Chepstow Crop Circle 2011
Copyright details and more images at Coflein.

Other Welsh accounts tend to date to well before the modern wave of popularity. In 2005 Barry Smith recounted his own encounter with the phenomenon for a National Trust project on rural life during WW2. He said:
During WW2 I was evacuated to Wales from Birmingham as it was being heavily bombed. I lived on a farm in the village of Arddleen near Llanymynech. One day in the late Summer of 1941 I was given a good hiding by the farmers grown up son for allegedly damaging the corn. (Damage to food crops was very serious then as food was in short supply and rationed.) I was taken to see two corn circles I was supposed to have made. They were some way in to the field and could only be seen by standing on the field gate. A typical 5 barred farm gate. They were about 15 meters diameter. I did not make them and we never found out who did. Was I blamed for some of the earliest corn circles?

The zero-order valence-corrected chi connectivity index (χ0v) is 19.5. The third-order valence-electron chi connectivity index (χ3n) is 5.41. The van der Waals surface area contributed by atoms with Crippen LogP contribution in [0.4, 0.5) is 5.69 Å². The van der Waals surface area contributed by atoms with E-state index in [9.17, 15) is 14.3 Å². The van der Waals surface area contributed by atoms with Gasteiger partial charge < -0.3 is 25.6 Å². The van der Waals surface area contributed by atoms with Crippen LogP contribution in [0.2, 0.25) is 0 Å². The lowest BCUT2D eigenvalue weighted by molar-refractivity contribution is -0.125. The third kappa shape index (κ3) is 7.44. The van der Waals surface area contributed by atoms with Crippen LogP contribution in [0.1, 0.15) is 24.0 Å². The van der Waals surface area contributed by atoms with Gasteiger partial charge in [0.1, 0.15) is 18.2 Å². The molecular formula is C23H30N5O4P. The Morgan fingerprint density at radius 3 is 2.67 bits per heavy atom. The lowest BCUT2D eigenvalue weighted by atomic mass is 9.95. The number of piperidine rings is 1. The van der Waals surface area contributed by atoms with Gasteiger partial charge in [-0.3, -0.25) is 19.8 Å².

Barry wasn't alone. William Cyril Williams wrote in to the Sunday Mirror in 1991 to share his own experience with 1940s crop circles. He was then working on his father's farm, Pendfedw, at Cilycwm in an area surrounded by hills on all sides. Mr Williams recalled that circles had been seen there 'frequently', but in c. 1947 on a weekday August morning at around 10:30am he was crossing the middle of a wheat field when he heard the buzzing noise of a whirlwind starting up only a few metres away.  

He then saw a spinning mass of air with dust in it, and, as he watched, in a matter of  'only a couple of seconds or so the wheat fell down producing a sharp-edged circle 3 to 4 metres in diameter'.  This one differed from the other circles he had seen only in that it was completely flat-bottomed; some of the earlier ones had stalks standing at their centres like a conical pyramid. The vortex then died out rapidly, but during its brief lifetime (under 4 or 5 seconds) it remained at the same place.